The 1st December, the air is chill now at night and the menu cries out for the aroma of roasted chestnuts…
By day though, the air is warm, the weather still dry enough to lift the lid of the BBQ and put it to use for winter fare. The chestnuts spat and singed, browned and went brittle with the heat from the cast-iron wok. I could have left them at that – ready to put in a paper cone and munch straight from the fire as instant food, creating the wintry atmos you get on most continental city streets this time of year with the chestnut hawkers’ braziers. But, I wondered, what else can I do with chestnuts?
My sweet tooth got the better of me and I devised a chestnut and chocolate tartelette recipe as one of two nut-inspired desserts in the past week. I named the duo of desserts ‘Nutcracker Sweets’ to give them an early festive season ring. The second instalment is next weekend. These tartelettes are best served warm with some cream or chocolate sauce; next week’s nut dessert is more a dinner party dolce and served chilled. If you baulk at the idea of making your own chestnut flour, simply use ground almonds or hazelnuts instead. You could always just munch the chestnuts accompanied by some mulled wine of course to usher in the Christmas month in the right spirit! Delicious December gets off to a good start…New Year’s resolutions will put paid to the sweet tooth!
All images © Liz Ayling 2012
Chestnut & Chocolate Tartelettes (makes 6-8)
100g chestnut flour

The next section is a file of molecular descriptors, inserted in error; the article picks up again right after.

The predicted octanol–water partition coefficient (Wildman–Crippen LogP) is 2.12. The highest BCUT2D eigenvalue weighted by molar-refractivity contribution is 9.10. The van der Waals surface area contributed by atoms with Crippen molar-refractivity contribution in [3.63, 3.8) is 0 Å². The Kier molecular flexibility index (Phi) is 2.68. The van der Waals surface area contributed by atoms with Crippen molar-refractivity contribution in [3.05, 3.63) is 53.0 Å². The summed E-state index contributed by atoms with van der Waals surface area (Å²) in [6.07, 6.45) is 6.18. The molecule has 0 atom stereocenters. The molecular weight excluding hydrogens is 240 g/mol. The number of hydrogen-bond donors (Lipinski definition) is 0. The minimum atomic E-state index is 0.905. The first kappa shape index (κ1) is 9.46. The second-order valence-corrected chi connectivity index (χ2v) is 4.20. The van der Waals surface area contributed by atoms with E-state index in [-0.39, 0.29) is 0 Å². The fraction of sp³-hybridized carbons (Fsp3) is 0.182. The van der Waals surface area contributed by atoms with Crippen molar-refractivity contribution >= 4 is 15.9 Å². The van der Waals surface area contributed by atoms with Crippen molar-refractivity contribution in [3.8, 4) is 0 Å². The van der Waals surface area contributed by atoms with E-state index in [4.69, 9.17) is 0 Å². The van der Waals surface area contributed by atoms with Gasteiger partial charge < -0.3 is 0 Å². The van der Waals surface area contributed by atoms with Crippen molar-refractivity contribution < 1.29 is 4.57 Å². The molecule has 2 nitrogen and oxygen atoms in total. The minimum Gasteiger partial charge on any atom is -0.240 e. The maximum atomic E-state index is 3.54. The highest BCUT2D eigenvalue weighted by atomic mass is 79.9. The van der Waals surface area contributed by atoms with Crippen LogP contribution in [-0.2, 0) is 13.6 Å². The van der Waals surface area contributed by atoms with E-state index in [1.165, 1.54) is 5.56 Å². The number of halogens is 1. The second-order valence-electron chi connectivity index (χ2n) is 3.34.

(I used whole chestnuts, roasted, shelled and ground finely in the food processor. But shelled hazelnuts and almonds are quicker to prepare).
100g semolina or polenta (or plain flour for a lighter topping)
100g butter, melted
2 large eggs, beaten
80g caster sugar
Thick, good-quality chocolate spread or sauce (or homemade chocolate crema pasticcera (click link for crema recipe in Pine Nut Cake))
Block of ready-made shortcrust pastry. Or, make up 200g of plain flour with 100g butter, a beaten egg, 2 tbsp water and a tsp of lemon juice. Add a heaped teaspoon of sieved cocoa powder to the flour. Wrap and chill pastry for half an hour before rolling out.
If using whole chestnuts in their shells, first roast them. You need to cut a cross in the flat side of the chestnut with a paring knife and then roast the nuts on a large baking tray for around 40 minutes in a preheated oven (210°C) tossing them over at intervals; or, like me, roast them in a heavy-based (cast iron) wok or pan on the BBQ. When the chestnuts are tinged at the edges and the shells brittle, leave until just cool enough to handle then shell. Place in a food processor, pulse them and then grind finely. Sieve if necessary to remove any larger pieces. If using shelled hazelnuts or almonds, just blitz up in the processor till a fine grain. Retain a few whole nuts to chop and serve on the tarts.
In a small saucepan, melt the butter. Meanwhile, mix the eggs and sugar and beat in the nut flour and the semolina (or polenta/plain four, if using), and finally the melted butter. Set aside while you roll out the pastry to around 3mm. Cut out 6 to 8 small tartelettes using a saucer as a template. Line small, loose-base mini tins. Cover the tart bases with a good layer of thick chocolate spread or confectioner’s custard and then spoon over the nut filling, spreading gently to the edges.
Bake tartelettes for around 30 minutes at 180°C or until risen slightly and lightly browned. Cool a little before turning out. They are best served warm with thick cream and a few chopped roast nuts on top. Extra chocolate sauce warmed and poured over is really delicious!
This Red Bistro recipe appeared in E&D magazine, Times of Malta, 30 November 2012.
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